The retroreflectometer used in this study is in accordance with the standard test method for measurement of retroreflective pavement marking materials: it has an illumination angle of 1.24 degrees and an observation angle of 2.29 degrees, simulating an observation distance of 98.4 feet (30 m). The illumination and observation fields are shown in figure 22. Note how the illumination field, when measuring retroreflectivity of a wet continuous pavement, is not immediately below the device, as opposed to normal operation. This shift occurs when the wet night rails are attached, allowing the machine to measure pavement continually wetted by a water sprayer directly in front of it. All tests were to be performed with the wet night rails attached, per 3M instruction.

Figure 22. Diagram. Retroreflectance measurement fields.
1 mm = .04 inch

Figure 22. Diagram. Retroreflectance measurement fields.

Retroreflectivity values were collected approximately 30 minutes after the pavement markings were laid on the road surface. Before collecting retroreflectivity data, the section of pavement marking was swept to remove any loose optical elements and glass beads that did not bind to the pavement marking. This allowed for a more accurate retroreflective measurement because, over time, these elements would dislodge and scatter. One by one, three retroreflectivity tests were conducted on the test segment: the standard dry test (ASTM E1710-05), the wet continuous test (ASTM E2177-01), and the wet recovery test (ASTM E2176-01).

For the wetting of the pavement during the wet continuous test, the research team used a 4-gallon (15-liter) rechargeable sprayer. As suggested by 3M, the research team added a few drops of regular dishwashing soap to the water in the sprayer’s reservoir, about 1 tablespoon (14.8 ml) for 3 gallons (11.4 liters) of water, which is enough to give the solution a very light tint. Per the ASTM test specifications, the water was sprayed on the pavement marking at a rate of 9 inches per hour, and retroreflectivity readings were measured until the displayed values were constant with each recording. The water spraying then ceased, and the wet recovery retroreflectivity value was measured 45 seconds after.

Retroreflectivity Test and Samples

Following the aforementioned procedures, retroreflectivity tests were conducted at four of the five test sites: I-85 (Henderson, NC), US-15/501 (Chapel Hill, NC), US-421 (Winston-Salem, NC), and I-90 (Ashtabula, OH). Retroreflectivity measurements were taken at the US-32/33/50 site (Athens, OH); however, immediately after the markings were applied for both sections (the AWP and standard pavement marking), the contractor sprayed water and applied straw to the median, which affected the measurements. Therefore, these data were not included in the analyses.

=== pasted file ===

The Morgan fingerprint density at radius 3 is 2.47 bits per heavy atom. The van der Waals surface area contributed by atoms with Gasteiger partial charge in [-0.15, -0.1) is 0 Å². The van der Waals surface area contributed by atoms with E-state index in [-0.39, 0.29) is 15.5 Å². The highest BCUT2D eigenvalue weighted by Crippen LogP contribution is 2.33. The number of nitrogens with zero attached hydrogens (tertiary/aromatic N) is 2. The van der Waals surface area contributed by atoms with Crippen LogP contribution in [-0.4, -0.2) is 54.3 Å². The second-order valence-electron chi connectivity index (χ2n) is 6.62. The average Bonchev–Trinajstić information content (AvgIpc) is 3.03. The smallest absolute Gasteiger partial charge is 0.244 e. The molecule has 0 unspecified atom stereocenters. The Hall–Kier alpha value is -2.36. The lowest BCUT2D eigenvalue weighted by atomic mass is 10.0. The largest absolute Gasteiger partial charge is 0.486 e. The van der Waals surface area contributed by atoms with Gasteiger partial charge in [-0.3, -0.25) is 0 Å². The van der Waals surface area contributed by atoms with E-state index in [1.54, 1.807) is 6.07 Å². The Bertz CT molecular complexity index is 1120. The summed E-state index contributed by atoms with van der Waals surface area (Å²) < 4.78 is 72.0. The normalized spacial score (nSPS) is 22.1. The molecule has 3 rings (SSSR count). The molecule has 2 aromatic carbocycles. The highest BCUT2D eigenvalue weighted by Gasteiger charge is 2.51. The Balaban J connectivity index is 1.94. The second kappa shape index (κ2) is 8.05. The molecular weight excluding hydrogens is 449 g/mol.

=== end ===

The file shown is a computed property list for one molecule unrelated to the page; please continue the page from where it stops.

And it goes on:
Sample sizes were dependent on the team’s ability to collect data in various events. For instance, the Henderson site was a large facility that had a rolling road block. The first two rolling road blocks allowed each of the markings to dry. Then several more rolling road blocks were conducted based on the willingness of the contractor at the site. In all, a minimum of 10 retroreflectivity readings were conducted for each pavement marking type under the 3 simulated weather conditions (dry, wet continuous, and wet recovery). In addition, both yellow and white pavement markings were sampled. Table 5 shows the individual sample for each simulated weather condition for each pavement marking color and type. For example, in Henderson, 11 white treatment pavement marking readings was taken under dry conditions, followed by 11 separate wet and wet recovery readings.

Table 5. Retroreflectivity sample size obtained at each of the four sites studied.

Site Treatment (AWP) Comparison (Standard)
White Yellow White Yellow

I-85

Henderson, NC

11

11

11

11

US-15/501

Chapel Hill, NC

10

10

10

10

US-421

Winston-Salem, NC

22

26

20

16

I-90

Ashtabula, OH

9

6

11

6

Neither the I-85 nor the US-15/501 data sets needed any reduction in the measurements taken. As for the US-421 test site, three retroreflectometer readings were taken on the temporary bridge installments on both directions of the highway for both white and yellow striping under each simulated weather condition. The bridge deck striping required additional thermo-treatment prior to pavement marking installation. The inclusion of thermoplastic greatly enhanced the retroreflectivity and would bias the results; therefore, these measurements taken on the bridge decks were removed from the samples to be analyzed.